Subject: File number S7-09-09

July 28, 2009

To the SEC regarding File Number S7-09-09:

I am employed by a registered investment advisor (RIA), who is also a Financial Planning Association member. Over the past two years we have witnessed a great erosion of investors' confidence in the markets, financial institutions and their regulatory agencies. We, as an adviser firm, have listened to our clients' opinions about financial services, the economy, the markets and the government for the past two years. All during these difficult economic times, our clients have not been displeased with the services we provide them. If they were, clearly they would have terminated our services and found some other firm to care for their investments. Our clients acknowledge and appreciate that this RIA has worked diligently to protect them from the exposure to risks that are beyond an individual investor's control.

The unprecedented scale of Madoff and a few other thieves, in the guise of registered investment advisories, has raised a public clamor for action to prevent a future theft. Yet, the thefts from investors by these RIA fraudsters are quite modest when compared with investors' trillions lost through collateralized securities, undocumented consumer loans, credit default swaps, naked short sales, derivatives and government bailouts, let alone excessive executive compensation. Truly, this worldwide recession and its contributing factors have cost American investors a fantastically greater sum than the scamming RIAs. The outcry for regulation is very loud; however, this outcry is for many reasons, only one of which is thieving RIAs.

Proposing annual surprise audits for all RIAs is a rapid and inchoate response to resolve the problem of illegal activity by a few RIAs. Targeting this proposal to apply only to RIAs who directly debit client accounts for fees will not identify which RIAs are stealing. A greater loss than fees for an RIA client is the theft of the assets of his/her account. One need only remember that Madoff was stealing assets from all clients. May I suggest that surprise annual audits should be directed at RIAs who are also the custodians, or who are affiliated with a custodian? It is obvious that when the custodian and RIA are distinct entities, separately reporting on a regular basis to all clients, that the RIA and the custodian hold each other in check.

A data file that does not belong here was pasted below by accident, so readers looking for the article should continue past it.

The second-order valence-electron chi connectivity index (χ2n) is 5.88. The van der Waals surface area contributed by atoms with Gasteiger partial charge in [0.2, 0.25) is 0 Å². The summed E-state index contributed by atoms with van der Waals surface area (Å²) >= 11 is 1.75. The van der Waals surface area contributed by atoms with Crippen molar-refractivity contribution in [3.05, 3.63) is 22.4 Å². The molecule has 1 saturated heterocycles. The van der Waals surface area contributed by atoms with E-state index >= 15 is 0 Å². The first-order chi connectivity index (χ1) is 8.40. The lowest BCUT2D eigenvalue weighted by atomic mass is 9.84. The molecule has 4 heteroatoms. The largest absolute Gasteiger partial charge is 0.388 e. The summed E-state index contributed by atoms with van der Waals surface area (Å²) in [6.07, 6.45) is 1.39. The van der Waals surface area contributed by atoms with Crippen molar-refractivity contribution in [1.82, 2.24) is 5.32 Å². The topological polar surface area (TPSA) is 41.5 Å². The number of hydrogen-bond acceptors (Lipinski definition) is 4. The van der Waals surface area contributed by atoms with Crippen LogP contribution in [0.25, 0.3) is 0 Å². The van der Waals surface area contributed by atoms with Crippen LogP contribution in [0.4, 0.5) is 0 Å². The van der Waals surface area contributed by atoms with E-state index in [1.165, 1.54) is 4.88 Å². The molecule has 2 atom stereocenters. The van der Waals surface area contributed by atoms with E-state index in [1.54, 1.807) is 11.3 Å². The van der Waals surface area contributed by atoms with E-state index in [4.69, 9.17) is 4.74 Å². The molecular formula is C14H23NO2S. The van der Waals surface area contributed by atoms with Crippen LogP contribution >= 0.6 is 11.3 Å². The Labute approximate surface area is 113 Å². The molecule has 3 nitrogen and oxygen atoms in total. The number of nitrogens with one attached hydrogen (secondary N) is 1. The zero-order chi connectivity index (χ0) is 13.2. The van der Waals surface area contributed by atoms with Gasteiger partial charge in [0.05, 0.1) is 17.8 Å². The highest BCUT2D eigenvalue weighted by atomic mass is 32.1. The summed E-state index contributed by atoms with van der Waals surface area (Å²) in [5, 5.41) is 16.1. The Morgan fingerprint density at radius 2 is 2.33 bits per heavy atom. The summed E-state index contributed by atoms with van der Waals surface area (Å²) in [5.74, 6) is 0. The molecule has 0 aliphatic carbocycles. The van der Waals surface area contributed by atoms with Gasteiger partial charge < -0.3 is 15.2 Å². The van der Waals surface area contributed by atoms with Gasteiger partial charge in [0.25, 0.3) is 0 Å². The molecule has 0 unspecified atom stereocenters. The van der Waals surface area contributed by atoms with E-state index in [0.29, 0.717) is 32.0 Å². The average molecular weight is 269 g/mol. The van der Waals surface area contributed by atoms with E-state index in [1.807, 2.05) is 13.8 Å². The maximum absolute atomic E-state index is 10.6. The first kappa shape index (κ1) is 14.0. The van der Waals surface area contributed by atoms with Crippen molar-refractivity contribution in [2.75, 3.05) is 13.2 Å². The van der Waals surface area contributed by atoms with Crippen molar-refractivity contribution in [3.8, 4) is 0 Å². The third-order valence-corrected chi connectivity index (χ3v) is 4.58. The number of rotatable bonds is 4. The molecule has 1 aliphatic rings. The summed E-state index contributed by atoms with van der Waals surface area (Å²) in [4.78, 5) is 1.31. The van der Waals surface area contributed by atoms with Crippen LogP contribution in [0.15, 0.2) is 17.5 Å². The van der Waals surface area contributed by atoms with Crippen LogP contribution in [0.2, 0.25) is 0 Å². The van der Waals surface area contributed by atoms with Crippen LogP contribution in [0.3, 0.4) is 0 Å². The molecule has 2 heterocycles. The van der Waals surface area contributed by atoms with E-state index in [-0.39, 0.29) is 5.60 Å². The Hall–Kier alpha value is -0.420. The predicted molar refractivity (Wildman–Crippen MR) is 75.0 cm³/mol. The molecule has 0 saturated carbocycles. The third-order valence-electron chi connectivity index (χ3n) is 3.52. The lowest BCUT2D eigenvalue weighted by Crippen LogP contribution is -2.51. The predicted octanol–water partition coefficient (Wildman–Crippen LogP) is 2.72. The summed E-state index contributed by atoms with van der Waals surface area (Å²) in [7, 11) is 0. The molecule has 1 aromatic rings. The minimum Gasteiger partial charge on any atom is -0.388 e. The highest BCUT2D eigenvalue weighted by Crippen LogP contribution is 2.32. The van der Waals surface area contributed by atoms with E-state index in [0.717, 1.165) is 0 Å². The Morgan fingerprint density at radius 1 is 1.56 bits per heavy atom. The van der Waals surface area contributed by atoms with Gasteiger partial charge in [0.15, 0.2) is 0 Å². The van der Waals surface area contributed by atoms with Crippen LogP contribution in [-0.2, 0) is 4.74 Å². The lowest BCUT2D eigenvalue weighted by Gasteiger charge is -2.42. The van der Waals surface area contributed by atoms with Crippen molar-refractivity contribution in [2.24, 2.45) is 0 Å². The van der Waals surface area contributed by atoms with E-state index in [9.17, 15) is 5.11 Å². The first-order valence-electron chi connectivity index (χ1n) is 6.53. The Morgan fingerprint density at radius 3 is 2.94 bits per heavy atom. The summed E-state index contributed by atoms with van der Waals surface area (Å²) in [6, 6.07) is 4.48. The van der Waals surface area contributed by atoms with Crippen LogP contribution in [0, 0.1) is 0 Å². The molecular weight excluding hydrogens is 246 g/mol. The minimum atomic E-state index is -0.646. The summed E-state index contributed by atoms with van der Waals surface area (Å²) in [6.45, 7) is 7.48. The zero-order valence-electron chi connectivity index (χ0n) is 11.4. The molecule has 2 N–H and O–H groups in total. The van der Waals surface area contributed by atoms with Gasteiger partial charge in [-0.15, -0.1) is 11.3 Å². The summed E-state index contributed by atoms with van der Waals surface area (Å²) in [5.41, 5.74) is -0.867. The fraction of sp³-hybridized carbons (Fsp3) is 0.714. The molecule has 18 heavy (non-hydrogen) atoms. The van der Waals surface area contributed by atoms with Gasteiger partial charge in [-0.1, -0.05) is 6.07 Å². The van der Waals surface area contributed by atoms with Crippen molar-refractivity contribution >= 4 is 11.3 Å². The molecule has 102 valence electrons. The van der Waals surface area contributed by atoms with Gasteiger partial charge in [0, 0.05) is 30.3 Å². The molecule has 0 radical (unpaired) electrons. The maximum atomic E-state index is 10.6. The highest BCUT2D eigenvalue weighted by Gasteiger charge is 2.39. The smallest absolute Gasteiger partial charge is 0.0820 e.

Further, fully 85% of RIAs bill clients through direct debit, and have done so for decades. Again, this indicates that the direct debit billing practice does not relate to an RIA being fraudulent. The fact is that the overwhelming majority of RIAs are law abiding fiduciaries. And the majority of RIAs are also small businesses. Requiring by regulation an annual surprise audit increases the operational cost of 85% of all RIAs in this manner: if you directly bill the clients’ accounts, then you will have the cost of the annual surprise audit. Then, if you do not want an annual surprise audit, and you decide to directly bill the client, you must add the expenses of labor and materials for the client billing and account collections, plus the expense for the capital to finance operations while collecting receivables. This requirement of a surprise annual audit for RIAs who directly bill from client accounts will significantly increase the operational costs for nearly every RIA in the United States. And, it is suggested that this annual surprise audit is estimated to cost $8,100 do by completed by an independent public accountant. This estimate is quite low ball park. In our corner of the State of Michigan, a CPA might get your taxes and reviewed statements completed for $8,100. However, a CPA audit for SEC compliance runs $12,000 and up.